A recent New York Times article revealed that New York Republican Representative-elect George Santos lied about several aspects of his résumé.
Among them, Santos stated that he graduated from Baruch College, although he never even attended Baruch. In fact, he holds no college degree. His work résumé listed Goldman Sachs and Citigroup, although he was never employed by either company.
Furthermore Santos lied about his Jewish heritage.. He claimed to be a “proud American Jew” which he now has clarified that he is “Jew-ish,” rather than Jewish. As a result The Republican Jewish Coalition has banned him from attending future RJC events.
Maybe the most egregious was lying about his marital status. He was once married to a woman. But now he’s married to a man.
In a recent apology for these misrepresentations, Santos referred to them as “embellishing my résumé”.
In a interview with Tulsi Gabbard on Fox News, Santos was pressed on his lack of integrity he admitted “I made a mistake.” When she asked whether people could trust him in the future, Santos sought to justify his “mistake” saying, “Tulsi, I can say the same about the Democrats and the party. Look at Joe Biden. Joe Biden’s been lying to the American people for forty years and he’s the president of the United States. Democrats resoundingly support him.”
Our passage today is a simple, single verse. “Therefore, putting away lying, Let each one of you speak truth with his neighbor,” for we are members of one another.”
Our culture rationalizes lying by saying everybody lies. “Sure, I didn’t tell the truth, but the other guy lies too.”
Consider the many euphemistic expressions we use to soften a lie.
- Pulling a fast one.
- Polite prevarication.
- Inventing facts.
- Slightly dishonest.
- Bamboozling someone.
- Distorting facts.
- Being economical with the truth.
All of these and others can be expressed in one simple word–lie.
In their book The Day America Told the Truth, published over 30 years ago James Patterson and Peter Kim wrote that 91% of those interviewed said they lie regularly — both at work and in their personal lives. Their investigation also offered these alarming statistics.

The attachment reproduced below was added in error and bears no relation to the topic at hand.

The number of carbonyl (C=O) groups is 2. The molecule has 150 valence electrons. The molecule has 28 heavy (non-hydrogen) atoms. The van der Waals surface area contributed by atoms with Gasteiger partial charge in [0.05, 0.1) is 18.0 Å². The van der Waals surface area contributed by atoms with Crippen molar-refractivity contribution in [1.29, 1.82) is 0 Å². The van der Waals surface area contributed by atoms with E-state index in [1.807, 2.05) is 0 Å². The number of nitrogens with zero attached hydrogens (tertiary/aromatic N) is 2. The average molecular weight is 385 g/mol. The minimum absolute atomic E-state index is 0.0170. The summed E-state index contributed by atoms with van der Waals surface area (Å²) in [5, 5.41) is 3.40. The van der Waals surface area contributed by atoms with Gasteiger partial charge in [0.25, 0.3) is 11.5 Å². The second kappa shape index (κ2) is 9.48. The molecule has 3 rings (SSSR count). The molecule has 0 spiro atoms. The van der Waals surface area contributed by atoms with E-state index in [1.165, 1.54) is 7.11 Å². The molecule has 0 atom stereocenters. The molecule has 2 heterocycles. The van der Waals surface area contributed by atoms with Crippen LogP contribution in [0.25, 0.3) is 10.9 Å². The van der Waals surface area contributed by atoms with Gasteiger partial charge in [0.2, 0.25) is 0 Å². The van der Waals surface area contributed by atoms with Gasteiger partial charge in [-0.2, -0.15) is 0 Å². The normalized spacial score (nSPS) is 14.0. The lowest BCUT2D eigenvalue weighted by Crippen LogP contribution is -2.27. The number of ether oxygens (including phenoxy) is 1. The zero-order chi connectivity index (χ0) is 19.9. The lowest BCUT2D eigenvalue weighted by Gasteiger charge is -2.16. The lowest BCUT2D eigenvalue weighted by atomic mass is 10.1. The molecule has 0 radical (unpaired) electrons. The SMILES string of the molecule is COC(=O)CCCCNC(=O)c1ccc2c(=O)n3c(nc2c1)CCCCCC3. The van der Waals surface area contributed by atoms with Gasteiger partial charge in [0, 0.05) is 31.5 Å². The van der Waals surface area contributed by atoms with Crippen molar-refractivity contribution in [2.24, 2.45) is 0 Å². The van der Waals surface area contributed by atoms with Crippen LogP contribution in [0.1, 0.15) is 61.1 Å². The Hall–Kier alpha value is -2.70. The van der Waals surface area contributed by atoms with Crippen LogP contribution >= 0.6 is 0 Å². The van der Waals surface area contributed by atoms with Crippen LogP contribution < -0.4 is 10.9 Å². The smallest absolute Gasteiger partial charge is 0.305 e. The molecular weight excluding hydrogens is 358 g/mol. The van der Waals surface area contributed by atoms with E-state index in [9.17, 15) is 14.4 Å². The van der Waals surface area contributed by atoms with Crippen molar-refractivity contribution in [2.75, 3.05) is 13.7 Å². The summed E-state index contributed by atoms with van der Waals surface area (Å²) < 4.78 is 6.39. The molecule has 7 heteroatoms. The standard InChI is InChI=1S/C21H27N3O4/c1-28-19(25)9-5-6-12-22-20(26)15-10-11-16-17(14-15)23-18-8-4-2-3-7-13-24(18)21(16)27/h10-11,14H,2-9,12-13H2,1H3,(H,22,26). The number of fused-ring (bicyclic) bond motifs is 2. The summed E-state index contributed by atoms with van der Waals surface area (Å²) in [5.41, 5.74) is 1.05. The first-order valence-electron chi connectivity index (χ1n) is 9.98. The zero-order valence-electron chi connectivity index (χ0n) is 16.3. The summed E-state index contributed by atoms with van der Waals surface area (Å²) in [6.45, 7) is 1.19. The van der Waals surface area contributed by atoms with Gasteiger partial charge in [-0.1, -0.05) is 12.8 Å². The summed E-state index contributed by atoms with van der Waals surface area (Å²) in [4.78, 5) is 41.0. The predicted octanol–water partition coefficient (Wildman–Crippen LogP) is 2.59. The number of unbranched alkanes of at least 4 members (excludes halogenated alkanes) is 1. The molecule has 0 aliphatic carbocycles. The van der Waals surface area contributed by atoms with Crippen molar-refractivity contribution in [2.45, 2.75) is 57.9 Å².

- 86% lie to their parents
- 75% lie to their best friends
- 73% lie to their siblings
- 69% lie to their spouses
- 50% feel free to call in sick to work when they are perfectly well
I doubt that those numbers have improved substantially, if at all, in recent years. Several years ago, the late Dee Bowman wrote an article, The Problem of Lying. In it he made this assertion. “I believe (lying) to be one of the most prevalent and damaging problems in the lives of not only the world, but Christians as well. It has become epidemic.”
God’s people, however, are called to a higher standard. Our lives are to be controlled by truth. Because we belong to one another in Christ, we are to put off deceptive works of darkness.
Too often we lie to cover up something embarrassing. Maybe it’s motivated by self-aggrandizement. Or spoken out of fear. Sometimes we lie to shirk personal responsibility. Or like Santos, we may lie for personal gain and professional advancement. Regardless, a lie is a lie. And it’s sinful.
Lies create conflict. Raise suspicion. Destroy trust. Erode relationships. Diminish reputations. Wrong others. And can alienate you from God.
Let us not white-wash, minimize, or excuse lies. And remember that none of us are immune from this subtle, insidious sin.
–Ken Weliever, The Preacherman